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To be a registered educational psychologist
Clivia
posted on Saturday, 19 November 2011 12:13
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Dear sir,

I graduated from a medical school in mainland China from 2001 to 2007. 

After that, I came to HK and worked as an anaesthetic assistant in hospital under Hospital Authority for 3.5 years. During this period, I studied Psychology (Bachelor Degree) in the Upper Iowa University (HK Campus) and graduated with GPA 3.4286 (cum Laude) this year. Now, I'm 27. I'm planning to have further study in the field of educational psychology. If I want to become a registered educational psychologist, would you recommend relevant master courses in either local or oversea universities to me, please?

Thanks a lot!

Yours faithfully,
Clivia Lee
 

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Rebecca Cheung - Career Doctor's picture
Rebecca Cheung - Career Doctor  
Posted Friday, 24 February 2012 03:05 PM

Dear Clivia,

You have done well in undergraduate study as reflected in your good GPA score. Going forward with a focus in educational psychology, I would suggest that you visit the Hong Kong Psychological Society’s website at www.hkps.org.hk. Under the Division of Educational Psychology and its related links to psychological societies in other countries, you will find a wealth of information about universities, entry requirements and trainings required to be qualified as a registered psychologist. You may also get in touch with people from the Division of Educational Psychology, who will be able to provide advice and suggestions.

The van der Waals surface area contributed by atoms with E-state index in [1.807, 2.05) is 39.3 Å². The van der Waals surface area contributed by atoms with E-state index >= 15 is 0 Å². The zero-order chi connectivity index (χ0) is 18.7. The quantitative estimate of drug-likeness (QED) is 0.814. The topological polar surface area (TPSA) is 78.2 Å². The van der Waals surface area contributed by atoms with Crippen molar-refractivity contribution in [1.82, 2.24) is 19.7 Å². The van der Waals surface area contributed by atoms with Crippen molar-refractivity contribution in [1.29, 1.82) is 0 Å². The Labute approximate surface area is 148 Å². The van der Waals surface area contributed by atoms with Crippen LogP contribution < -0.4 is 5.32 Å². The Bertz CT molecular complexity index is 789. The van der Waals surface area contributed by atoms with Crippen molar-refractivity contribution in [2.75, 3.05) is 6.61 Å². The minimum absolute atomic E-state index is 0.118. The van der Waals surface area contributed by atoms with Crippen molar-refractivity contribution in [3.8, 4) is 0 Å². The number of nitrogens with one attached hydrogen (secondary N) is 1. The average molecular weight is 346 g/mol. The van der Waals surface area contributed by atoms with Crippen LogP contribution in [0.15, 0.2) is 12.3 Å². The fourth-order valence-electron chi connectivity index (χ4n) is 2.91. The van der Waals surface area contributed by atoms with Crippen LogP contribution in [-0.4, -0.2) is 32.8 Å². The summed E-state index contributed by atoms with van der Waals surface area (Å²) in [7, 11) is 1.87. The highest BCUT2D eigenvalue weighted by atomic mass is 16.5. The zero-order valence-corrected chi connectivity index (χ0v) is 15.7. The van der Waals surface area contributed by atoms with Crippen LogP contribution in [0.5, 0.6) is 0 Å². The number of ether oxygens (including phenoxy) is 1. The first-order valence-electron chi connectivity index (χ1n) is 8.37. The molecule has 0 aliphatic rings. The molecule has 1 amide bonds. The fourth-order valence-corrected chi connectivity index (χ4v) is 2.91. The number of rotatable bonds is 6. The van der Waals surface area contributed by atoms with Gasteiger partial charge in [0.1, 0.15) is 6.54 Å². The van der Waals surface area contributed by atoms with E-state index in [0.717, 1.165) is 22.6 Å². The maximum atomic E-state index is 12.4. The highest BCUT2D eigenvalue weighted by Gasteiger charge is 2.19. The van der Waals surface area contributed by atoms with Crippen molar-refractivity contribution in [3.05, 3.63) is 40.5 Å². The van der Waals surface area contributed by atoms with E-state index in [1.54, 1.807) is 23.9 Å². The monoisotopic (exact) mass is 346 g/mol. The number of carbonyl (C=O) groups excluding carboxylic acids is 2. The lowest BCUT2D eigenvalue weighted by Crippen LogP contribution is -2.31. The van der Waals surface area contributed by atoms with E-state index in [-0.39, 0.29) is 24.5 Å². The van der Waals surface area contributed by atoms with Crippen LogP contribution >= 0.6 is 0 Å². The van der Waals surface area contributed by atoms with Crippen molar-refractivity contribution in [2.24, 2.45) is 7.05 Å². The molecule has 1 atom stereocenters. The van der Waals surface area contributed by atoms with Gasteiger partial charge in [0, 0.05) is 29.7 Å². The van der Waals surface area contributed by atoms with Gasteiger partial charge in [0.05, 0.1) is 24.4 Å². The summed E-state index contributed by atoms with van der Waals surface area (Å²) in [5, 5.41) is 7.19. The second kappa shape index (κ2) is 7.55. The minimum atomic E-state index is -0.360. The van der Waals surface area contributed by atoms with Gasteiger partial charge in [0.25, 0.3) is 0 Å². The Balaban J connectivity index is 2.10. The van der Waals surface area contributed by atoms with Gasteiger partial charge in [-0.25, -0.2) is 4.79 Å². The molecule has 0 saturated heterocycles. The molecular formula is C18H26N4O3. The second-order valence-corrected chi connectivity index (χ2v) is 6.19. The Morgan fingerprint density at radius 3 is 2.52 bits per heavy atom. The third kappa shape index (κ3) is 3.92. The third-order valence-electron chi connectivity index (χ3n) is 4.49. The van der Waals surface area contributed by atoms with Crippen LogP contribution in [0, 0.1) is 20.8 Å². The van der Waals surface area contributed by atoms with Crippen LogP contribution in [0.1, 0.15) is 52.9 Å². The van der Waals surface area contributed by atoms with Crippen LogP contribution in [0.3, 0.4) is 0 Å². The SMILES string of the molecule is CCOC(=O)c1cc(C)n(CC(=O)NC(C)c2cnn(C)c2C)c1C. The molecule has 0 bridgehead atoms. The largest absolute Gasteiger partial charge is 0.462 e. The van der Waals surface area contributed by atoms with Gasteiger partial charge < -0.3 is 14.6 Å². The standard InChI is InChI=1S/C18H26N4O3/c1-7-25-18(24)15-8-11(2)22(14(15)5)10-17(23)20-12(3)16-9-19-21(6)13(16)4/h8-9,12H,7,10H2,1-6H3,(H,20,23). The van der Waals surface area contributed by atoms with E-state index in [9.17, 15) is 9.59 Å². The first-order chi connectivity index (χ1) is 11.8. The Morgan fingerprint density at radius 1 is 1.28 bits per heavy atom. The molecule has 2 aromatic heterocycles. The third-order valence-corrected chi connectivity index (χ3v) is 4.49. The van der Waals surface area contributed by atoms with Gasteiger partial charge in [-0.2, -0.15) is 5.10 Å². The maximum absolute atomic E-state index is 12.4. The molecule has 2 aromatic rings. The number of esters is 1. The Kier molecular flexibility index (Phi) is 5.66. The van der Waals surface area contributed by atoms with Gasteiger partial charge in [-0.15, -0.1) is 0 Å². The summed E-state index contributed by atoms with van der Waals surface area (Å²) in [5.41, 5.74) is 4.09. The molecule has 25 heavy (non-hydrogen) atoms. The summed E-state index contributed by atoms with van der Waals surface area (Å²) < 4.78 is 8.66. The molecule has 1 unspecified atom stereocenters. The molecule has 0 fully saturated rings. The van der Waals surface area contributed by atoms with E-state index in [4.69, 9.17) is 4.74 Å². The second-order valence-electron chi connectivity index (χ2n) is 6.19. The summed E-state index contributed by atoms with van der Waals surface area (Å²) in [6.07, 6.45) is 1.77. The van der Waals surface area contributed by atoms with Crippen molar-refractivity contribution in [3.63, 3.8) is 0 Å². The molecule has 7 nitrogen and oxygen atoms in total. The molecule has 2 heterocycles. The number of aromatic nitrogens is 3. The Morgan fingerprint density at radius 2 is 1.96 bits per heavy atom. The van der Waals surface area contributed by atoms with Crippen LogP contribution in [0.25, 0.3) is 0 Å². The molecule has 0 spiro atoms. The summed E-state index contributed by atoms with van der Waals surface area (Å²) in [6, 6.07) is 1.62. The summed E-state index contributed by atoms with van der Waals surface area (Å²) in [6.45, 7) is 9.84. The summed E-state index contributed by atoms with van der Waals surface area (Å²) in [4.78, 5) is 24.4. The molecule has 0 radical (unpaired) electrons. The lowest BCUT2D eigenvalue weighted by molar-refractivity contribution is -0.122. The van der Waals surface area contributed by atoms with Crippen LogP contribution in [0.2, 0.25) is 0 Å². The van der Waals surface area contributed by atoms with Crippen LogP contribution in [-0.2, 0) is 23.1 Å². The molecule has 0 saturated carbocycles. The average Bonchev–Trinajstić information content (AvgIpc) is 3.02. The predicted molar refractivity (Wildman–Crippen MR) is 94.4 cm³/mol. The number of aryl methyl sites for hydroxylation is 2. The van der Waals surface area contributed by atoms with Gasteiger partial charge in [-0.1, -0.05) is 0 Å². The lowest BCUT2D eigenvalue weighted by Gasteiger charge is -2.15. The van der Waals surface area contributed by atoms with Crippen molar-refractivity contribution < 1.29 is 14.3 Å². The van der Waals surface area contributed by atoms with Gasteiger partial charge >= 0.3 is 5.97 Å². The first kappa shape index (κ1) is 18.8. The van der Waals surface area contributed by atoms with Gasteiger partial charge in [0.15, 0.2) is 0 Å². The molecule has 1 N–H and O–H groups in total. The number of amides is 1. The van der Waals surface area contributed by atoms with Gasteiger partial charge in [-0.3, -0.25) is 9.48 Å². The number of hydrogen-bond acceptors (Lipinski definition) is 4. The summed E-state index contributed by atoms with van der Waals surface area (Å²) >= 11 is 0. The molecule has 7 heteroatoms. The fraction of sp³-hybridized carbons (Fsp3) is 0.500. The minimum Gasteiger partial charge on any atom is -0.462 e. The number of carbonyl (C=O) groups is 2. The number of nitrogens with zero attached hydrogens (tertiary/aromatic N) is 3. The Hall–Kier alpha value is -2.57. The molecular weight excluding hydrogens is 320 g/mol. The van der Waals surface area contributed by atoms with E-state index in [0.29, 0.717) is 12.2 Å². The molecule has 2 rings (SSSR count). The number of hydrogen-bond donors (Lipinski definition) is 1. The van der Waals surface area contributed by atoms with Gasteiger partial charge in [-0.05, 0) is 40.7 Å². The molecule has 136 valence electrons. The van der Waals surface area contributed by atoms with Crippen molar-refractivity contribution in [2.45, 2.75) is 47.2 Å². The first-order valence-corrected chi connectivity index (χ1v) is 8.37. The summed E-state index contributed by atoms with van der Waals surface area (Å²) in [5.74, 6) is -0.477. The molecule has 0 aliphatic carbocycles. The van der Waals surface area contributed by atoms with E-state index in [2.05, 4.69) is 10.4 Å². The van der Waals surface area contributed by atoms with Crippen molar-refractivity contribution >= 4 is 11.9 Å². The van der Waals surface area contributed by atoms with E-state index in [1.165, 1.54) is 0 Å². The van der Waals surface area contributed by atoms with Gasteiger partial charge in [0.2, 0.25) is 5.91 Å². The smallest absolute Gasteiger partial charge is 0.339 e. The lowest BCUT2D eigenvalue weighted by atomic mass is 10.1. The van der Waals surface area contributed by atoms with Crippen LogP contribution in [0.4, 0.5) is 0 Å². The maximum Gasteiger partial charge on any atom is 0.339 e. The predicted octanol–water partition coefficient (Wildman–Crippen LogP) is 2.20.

Closer to home, universities such as the Chinese University, Polytechnic U and HKU offer full or part-time Master’s programmes in Educational Psychology.

In general, universities require applicants to have a good honour’s degree in psychology. Some also expect you to have relevant work experience, to provide references from people who are in a position to recommend you and to write about your aspirations for the study.

So, find out first if your GPA score is strong enough to compete with others for the subject graduate programme. Typically, work experience in teaching, social work or education is very helpful for your application. If you do not have this kind of experience, you may need to start planning now. A track record of volunteer work with children and their families may also be considered as evidence of experience. Besides, you may get to know people who could eventually act as referees to support your application.

The decision to pursue a career in the field of educational psychology is a thoughtful and rewarding one, as you would be working with students, parents and teachers, providing assessment and counselling services to develop supportive environments to cater for the individual difference of students and their well-being. I hope the information here is practical and will set you off to a good start.

Rebecca

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